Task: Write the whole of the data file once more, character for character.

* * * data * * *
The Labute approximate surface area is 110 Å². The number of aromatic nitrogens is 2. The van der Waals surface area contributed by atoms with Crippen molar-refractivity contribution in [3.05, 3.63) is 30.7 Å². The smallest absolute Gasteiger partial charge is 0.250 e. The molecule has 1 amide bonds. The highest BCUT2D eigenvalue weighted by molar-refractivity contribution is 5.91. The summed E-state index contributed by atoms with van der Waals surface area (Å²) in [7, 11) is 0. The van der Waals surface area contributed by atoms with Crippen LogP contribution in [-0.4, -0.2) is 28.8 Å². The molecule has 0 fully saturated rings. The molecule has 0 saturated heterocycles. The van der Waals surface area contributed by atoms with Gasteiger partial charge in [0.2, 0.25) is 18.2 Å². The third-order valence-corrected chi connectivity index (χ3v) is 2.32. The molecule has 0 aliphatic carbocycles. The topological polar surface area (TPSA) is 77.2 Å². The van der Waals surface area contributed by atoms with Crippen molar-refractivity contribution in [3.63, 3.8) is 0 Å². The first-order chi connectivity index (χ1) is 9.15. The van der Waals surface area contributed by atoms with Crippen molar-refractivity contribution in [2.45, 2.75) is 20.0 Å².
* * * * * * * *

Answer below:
The Labute approximate surface area is 110 Å². The number of aromatic nitrogens is 2. The van der Waals surface area contributed by atoms with Crippen molar-refractivity contribution in [3.05, 3.63) is 30.7 Å². The smallest absolute Gasteiger partial charge is 0.250 e. The molecule has 1 amide bonds. The highest BCUT2D eigenvalue weighted by molar-refractivity contribution is 5.91. The summed E-state index contributed by atoms with van der Waals surface area (Å²) in [7, 11) is 0. The van der Waals surface area contributed by atoms with Crippen LogP contribution in [-0.4, -0.2) is 28.8 Å². The molecule has 0 fully saturated rings. The molecule has 0 saturated heterocycles. The van der Waals surface area contributed by atoms with Gasteiger partial charge in [0.2, 0.25) is 18.2 Å². The third-order valence-corrected chi connectivity index (χ3v) is 2.32. The molecule has 0 aliphatic carbocycles. The topological polar surface area (TPSA) is 77.2 Å². The van der Waals surface area contributed by atoms with Crippen molar-refractivity contribution in [3.63, 3.8) is 0 Å². The first-order chi connectivity index (χ1) is 9.15. The van der Waals surface area contributed by atoms with Crippen molar-refractivity contribution in [2.45, 2.75) is 20.0 Å².